Oceana Renews Call for Obama Administration to Regulate Greenhouse Gas Emissions in Wake of Senate Controversy
Press Release Date: January 22, 2010
Location: Juneau, AK
Anna Baxter | email: email@example.com | tel: Anna Baxter
In the wake of a series of controversial actions in the United States Senate, Oceana today called for a renewed focus on the problem of reducing greenhouse gas emissions that are already causing massive impacts in the Arctic and rising levels of ocean acidity. In 2008, Oceana petitioned the Environmental Protection Agency (EPA) to protect the Arctic, and ultimately the planet, by establishing regulations to reduce greenhouse gas emissions. Oceana has also joined petitions calling for the regulation of greenhouse gas emissions from aircrafts and the worldwide shipping industry.
Particularly in the wake of recent Senate controversy, Oceana renews a commitment to pursue this petition, and calls on the Obama administration to reduce greenhouse gas emissions.
“Climate change is here and it’s real, the polar ice cap is melting and ocean acidity is increasing. It would be irresponsible, illegal and immoral to avoid enforcing the Clean Air Act to protect our Arctic, the wildlife and people who live there,” said Jim Ayers, longtime Alaskan and Vice President of Oceana.
The EPA has begun a process to establish greenhouse gas regulations, including an “endangerment finding” under the Clean Air Act that declared greenhouse gases a threat to the public health and welfare. These actions have been concurrent to debate in Congress on a climate and energy bill.
“Climate change is too important to be relegated to political theater,” said Jim Ayers, longtime Alaskan and Vice President of Oceana. “The Arctic is in real trouble and our the planet is threatened.”
Oceana’s petition to EPA made the case that greenhouse gas emissions are harming the health and welfare of the Arctic, where shrinking sea ice and melting permafrost are already causing dramatic and perhaps irrevocable changes to local ecosystems and marine life, and to the lives of people who rely on those animals and ecosystems.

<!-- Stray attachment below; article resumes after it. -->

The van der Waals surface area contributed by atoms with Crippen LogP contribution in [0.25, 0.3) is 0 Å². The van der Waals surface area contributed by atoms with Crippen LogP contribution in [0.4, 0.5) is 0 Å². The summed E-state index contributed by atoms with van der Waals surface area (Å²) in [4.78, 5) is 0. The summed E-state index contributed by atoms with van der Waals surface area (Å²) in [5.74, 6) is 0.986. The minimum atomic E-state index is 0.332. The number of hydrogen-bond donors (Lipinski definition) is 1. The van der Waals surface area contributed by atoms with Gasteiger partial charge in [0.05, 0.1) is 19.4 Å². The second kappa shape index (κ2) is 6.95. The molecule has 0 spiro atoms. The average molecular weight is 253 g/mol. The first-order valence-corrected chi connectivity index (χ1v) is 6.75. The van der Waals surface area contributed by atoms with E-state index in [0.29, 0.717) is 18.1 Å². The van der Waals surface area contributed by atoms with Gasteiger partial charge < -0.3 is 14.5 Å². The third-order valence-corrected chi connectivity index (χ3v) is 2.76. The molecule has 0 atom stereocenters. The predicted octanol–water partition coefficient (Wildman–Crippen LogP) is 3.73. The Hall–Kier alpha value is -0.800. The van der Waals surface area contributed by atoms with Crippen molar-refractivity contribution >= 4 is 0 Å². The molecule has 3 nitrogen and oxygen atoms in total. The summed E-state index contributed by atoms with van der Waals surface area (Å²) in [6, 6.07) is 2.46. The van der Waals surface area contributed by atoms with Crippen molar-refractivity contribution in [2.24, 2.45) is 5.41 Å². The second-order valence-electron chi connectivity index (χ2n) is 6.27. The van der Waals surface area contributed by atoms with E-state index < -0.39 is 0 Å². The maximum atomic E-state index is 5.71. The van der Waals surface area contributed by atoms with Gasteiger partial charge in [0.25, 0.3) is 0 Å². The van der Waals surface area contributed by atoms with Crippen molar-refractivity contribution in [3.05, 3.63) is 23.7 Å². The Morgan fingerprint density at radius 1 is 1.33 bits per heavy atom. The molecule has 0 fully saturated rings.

“Scientists have told us that if we don’t reduce our emissions we face disaster. The American public is struggling to move to sustainable living and a new future based on clean, affordable, renewable energy,” said Ayers. “Big Oil and Big Coal already control too much of our lives, and we pray that they don’t control the government.”
Oceana’s petition to the EPA presented the full scientific and social argument for immediate actions to reduce greenhouse gas emissions to protect the health and welfare of the Arctic, and ultimately the planet. With the lack of a substantive agreement at last month’s Copenhagen Climate Summit, Oceana has redoubled efforts calling on the United States to regulate national emissions and take a leadership role in reducing worldwide emissions to prevent catastrophic climate change and move to a future based on sustainable living and affordable, renewable energy.
More information on Oceana’s Arctic climate change petition, including a downloadable pdf of the full document, is at: http://na.oceana.org/en/news-media/publications/reports/arctic-climate-change-petition
More information on Oceana’s work to reduce emissions from the shipping industry is at: http://na.oceana.org/en/our-work/climate-energy/shipping-emissions/overview
Oceana’s climate and energy campaign is at: http://na.oceana.org/en/our-work/climate-energy